Hey! I'm so happy that you are considering Birth Photography! Let me start off by saying that there are many different types of Birth Photographers out there. I am probably one of the few that lean towards the MODEST side. I have been on the receiving end, wanting to share the images with friends and family or even with my child down the road, so I spend less time focusing on your anatomy, and more time capturing the in-between moments that make up your baby's Birth Story.

Birth Stories are a little bit unique as they are completely unpredictable. There are so many unknowns, such as the time of daylighting conditions, the length of shooting time, and of the course the birth date. You are not just hiring a photographer for the day of your birth, but also for their time leading up to the due date, which ensures they remain close to home awaiting your call, and everything that happens after the birth to create your finished product. Hiring a professional birth photographer allows you and your partner to fully rely on each other and it takes the pressure off trying to capture these memories on your own. Plus, if Dad is taking pictures of you and baby, who is taking pictures of his reaction? There are also so many details throughout the labor that you could miss because of everything else going on in the room. I capture your story as it unfolds and help you preserve the many beautiful moments that you will want to look back on after the fact.

I always meet with my clients in person after booking your birth story, and this is a great opportunity to get better acquainted before the big day. My goal is to provide you with an unforgettable experience. You are in good hands! I promise :)

You can view previous Birth Story Slideshows on Vimeo here.

FAQ’s

The topic of Birth Photography can bring up so many questions, so I’ve put together a list of some of my most frequently asked.

I’m torn between hiring a doula and a photographer and can’t afford both. How do I decide?

A doula can be an amazing support if you don’t have someone who can fill this role. You’ll want them by your side, with their focus on meeting your immediate labor needs. A professional photographer is hired to observe and preserve the details and moments that happen during the labor and delivery. Some doula’s offer photography services as an add-on, however I do not personally believe you could focus on both of these roles to the BEST of your ability if you are trying to wear two hats at once. This is the same reason why I tell people not to rely on Dad for pictures. He will be busy supporting you. If having the support in the moment is most important, than go with your doula, but if having the memories to look back on is most important to you, than having it photographed professionally will be the best choice.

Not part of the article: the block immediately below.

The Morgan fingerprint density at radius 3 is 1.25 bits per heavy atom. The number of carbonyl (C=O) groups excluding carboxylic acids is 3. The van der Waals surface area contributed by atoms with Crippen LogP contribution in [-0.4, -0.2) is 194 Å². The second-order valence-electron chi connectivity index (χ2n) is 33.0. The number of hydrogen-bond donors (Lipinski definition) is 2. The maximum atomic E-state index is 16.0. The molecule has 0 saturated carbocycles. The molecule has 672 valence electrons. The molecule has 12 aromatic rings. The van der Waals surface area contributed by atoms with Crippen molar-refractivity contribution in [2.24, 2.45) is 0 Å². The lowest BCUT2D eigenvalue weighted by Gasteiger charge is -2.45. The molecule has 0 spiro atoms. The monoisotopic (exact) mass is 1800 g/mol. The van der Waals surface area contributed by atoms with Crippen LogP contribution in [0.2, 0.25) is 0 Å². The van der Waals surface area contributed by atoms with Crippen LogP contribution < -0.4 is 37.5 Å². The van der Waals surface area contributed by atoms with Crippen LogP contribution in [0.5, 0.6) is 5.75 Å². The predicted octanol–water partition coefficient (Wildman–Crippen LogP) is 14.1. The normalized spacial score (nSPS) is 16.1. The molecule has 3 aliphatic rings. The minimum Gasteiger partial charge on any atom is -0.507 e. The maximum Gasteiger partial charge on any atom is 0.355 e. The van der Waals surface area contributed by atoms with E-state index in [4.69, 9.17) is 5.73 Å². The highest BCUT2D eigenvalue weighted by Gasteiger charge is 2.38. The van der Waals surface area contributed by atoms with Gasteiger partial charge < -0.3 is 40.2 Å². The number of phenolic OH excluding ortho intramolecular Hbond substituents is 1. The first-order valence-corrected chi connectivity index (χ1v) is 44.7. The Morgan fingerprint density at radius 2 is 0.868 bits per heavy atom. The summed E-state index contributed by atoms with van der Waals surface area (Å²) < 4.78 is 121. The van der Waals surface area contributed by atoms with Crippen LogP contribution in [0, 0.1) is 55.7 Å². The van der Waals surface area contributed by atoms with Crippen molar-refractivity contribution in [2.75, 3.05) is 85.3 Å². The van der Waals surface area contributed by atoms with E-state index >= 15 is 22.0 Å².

I had really fast labors with my other child(ren). Do you charge by the hour if it’s a short labor versus a longer one? 

Whether this is your first birth or fifth, Birth is unpredictable. One of the biggest variables is time. My prices are not just based on my time spent capturing your birth story, but also the time leading up to your due date, as well as the many hours I spend creating the finished product. When I’m on call for a birth, I can’t leave town and must stay close to home, so restrictions are placed on me and my family. Even if your labor is only 2 hours long, I stay at the birth for 1-2 hours afterwards capturing baby’s first moments so you will have plenty of images to encapsulate your day. My shortest birth story was 3 hours and my longest was 22 hours. Both are beautiful, complete stories that have equal amounts of emotional value.